When serving God means serving the very poor

The Inbox

By Yolanda L. Punsalan,VERA Files

Susan V. Entong was 11 years old when her drunken father threw a kerosene lamp at her, burning her face and body.

For three years, she suffered from festering wounds because hospitals in Bacolod City, Negros Occidental where she lived refused to give her complete medical treatment. She was given a new lease of life when the International Care Ministries (ICM) took her in their custody.

Entong was flown to Seattle, Washington in the US for reconstructive surgery in 2005 where she stayed for 11 months with an ICM host family.  In 2007,  she returned to the US for follow-up procedures.

Now 22 years old, Entong is an incoming senior high school student this June.  She wants to be a nurse or a social worker someday simply because she feels inspired to serve the less fortunate like herself.

Entong is just one of the more than 100,000 destitute people whose lives have been transformed by the ICM, a charity organization that has been serving the poor communities in the country since 1992.

The ICM is a registered non-profit organization in the Philippines, Hong Kong and the US  that collaborates with the Global Development Group in Australia and Stewardship in the UK.

Founded by Sharon Pastre, a Singaporean interior designer based in Hong Kong, the ICM's target recipients are people who earn a daily income of P20, without access to potable water, dwell in shanties with dirt floors and scrap roofs, go to bed hungry at least once a week, or with at least one child mortality in the family.

The ICM currently operates from five key locations in Visayas and Mindanao, namely: Negros Occidental, Negros Oriental, Bohol, Koronadal, and General Santos.

Now in its 20th year, the ICM regularly conducts a 16-week transformation seminar-program, instilling in 31 family participants a well-rounded education curriculum grounded on bible-based values.

The essential health practices imparted to the families center on knowledge of child growth, immunization, family planning, sexually transmitted diseases and HIV, dental care, hygiene, nutrition, exercise, vitamin deficiencies, and prevention and treatment of tuberculosis, mosquito-borne diseases, and skin problems.

To help make them self-sufficient, families are not only taught small businesses like food production and soap making, but also family budgeting, saving and staying out of debt.

The ICM runs an orphanage with modern and sleek facilities, housing sick and abandoned kids.  It provides all their basic needs, including home schooling by Annie Tapuz, the pastor's daughter and ICM officer for donor relations.

Eventually, the kids shift to the Alternative Learning System (ALS) recognized by the Department of Education and then enroll in public schools.

One of their students is an exceptionally intelligent 14-year-old girl, Jasmin Irish Gorre. She was inflicted with tuberculosis (TB) when she entered the orphanage as a toddler.

"All of us four sibling sick with TB were taken in by this 'house full of kids' when we were very young, since both our parents abandoned us, " Jasmin narrated.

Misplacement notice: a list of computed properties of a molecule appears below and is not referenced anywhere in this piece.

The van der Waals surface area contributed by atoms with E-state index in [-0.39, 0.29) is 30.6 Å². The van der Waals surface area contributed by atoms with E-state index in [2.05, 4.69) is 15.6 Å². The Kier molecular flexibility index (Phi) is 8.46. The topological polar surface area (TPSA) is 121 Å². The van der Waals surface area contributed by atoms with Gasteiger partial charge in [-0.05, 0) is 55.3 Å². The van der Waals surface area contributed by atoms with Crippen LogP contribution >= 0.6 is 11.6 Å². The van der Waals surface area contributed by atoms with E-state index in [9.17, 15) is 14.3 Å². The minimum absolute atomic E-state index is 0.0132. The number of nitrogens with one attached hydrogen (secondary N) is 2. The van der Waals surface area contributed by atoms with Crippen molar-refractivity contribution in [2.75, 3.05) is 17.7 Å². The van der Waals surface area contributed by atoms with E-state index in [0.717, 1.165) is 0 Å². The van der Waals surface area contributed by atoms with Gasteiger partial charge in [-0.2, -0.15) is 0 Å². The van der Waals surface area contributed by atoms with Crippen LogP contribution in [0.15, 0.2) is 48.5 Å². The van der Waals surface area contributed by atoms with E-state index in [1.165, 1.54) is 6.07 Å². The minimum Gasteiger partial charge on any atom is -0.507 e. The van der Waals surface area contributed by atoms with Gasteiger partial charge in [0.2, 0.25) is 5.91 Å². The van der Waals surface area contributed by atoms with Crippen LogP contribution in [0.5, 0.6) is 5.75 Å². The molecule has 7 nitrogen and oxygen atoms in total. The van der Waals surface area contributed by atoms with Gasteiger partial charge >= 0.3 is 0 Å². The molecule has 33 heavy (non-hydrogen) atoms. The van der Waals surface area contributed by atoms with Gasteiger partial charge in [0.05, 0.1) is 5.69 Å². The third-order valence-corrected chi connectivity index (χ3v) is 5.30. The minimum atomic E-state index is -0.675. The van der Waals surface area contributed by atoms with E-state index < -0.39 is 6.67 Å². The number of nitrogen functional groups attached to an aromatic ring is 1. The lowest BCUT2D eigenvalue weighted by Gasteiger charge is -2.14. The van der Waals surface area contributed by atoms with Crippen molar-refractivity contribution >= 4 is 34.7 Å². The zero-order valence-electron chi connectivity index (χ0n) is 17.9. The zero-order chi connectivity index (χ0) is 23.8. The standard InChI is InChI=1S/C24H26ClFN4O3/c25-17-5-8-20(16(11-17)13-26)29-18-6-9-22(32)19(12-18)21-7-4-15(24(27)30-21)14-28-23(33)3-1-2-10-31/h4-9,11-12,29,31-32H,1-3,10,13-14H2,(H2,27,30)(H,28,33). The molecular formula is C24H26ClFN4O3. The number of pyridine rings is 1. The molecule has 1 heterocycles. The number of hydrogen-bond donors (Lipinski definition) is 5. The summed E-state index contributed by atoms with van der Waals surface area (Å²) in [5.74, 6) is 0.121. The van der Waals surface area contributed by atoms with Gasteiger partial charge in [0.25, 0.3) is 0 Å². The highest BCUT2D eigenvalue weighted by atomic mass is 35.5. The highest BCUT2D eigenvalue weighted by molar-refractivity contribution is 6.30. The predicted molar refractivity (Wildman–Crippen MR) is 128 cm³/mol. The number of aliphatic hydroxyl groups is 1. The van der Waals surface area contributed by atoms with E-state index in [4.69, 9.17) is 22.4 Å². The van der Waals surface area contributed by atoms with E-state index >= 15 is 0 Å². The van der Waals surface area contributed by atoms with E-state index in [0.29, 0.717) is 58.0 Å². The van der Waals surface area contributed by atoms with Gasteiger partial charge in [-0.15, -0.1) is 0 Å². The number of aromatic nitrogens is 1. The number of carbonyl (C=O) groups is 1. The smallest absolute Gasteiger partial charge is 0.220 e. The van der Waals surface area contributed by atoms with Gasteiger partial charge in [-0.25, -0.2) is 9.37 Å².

Right now ICM is paying for her education in the privately run Shylock Christian School in Bacolod.  Gorre dreams of making it to Oxford someday.

The ICM also has a resident children's choir made up of 14 underprivileged, abandoned kids.  Conducted by UK-based composer and songwriter Louise Joachimowski, the choir has sung their messages of hope and dreams in Hong Kong and the US.

David Sutherland, chief financial officer of Morgan Stanley Asia, chairs the ICM board. He is the epitome of a passionate man who takes poverty seriously.

Sutherland said ICM members do not just dip into their pockets to give the donations asked for. Instead, they reach out, work, and embrace poverty up close.

"The ICM wants to reach more places in the Philippines.  With our core staff numbering 300 now, we actually transform and energize the lives of Filipinos.  We call our module of leadership 'Filipinos helping Filipinos", he said.

For instance, they just did not buy a house for orphans to move in, but literally constructed it for them with their own hands.

Other caring persons in the Hong Kong expatriate community take their cue from

Daphne Kuok, who humbly labels herself as a mere volunteer and the resident ICM jester.  "We involve the churches and expats in Hong Kong to not only invest funds in ICM projects but also immerse their families  in the mission work,"  said Kuok, who belongs to the Kouk family of the Shangrila hotel chain.

Other components of their poverty fighting strategies are the life-saving malnourished children outreach (MCO), maintenance of care recovery centers for TB cases, care clinics with volunteer doctors, and obtaining for their participants authenticated birth and marriage certificates from the National Statistics Office (which are requisites for accessing various government services).

The ICM prioritizes putting older out-of-school children in their 10-month full preparation program for easy acceptance in public schools. This is hinged on a finding by the Asian Development Bank that the longer a child stays in school, the less likely he will be a victim of poverty.

Every ICM project's success is anchored on the competent local church pastors,  now totaling 3,000.  These church leaders literally serve both God and their fellow Filipinos.

(VERA Files is put out by veteran journalists taking a deeper look at current issues. Vera is Latin for "true.")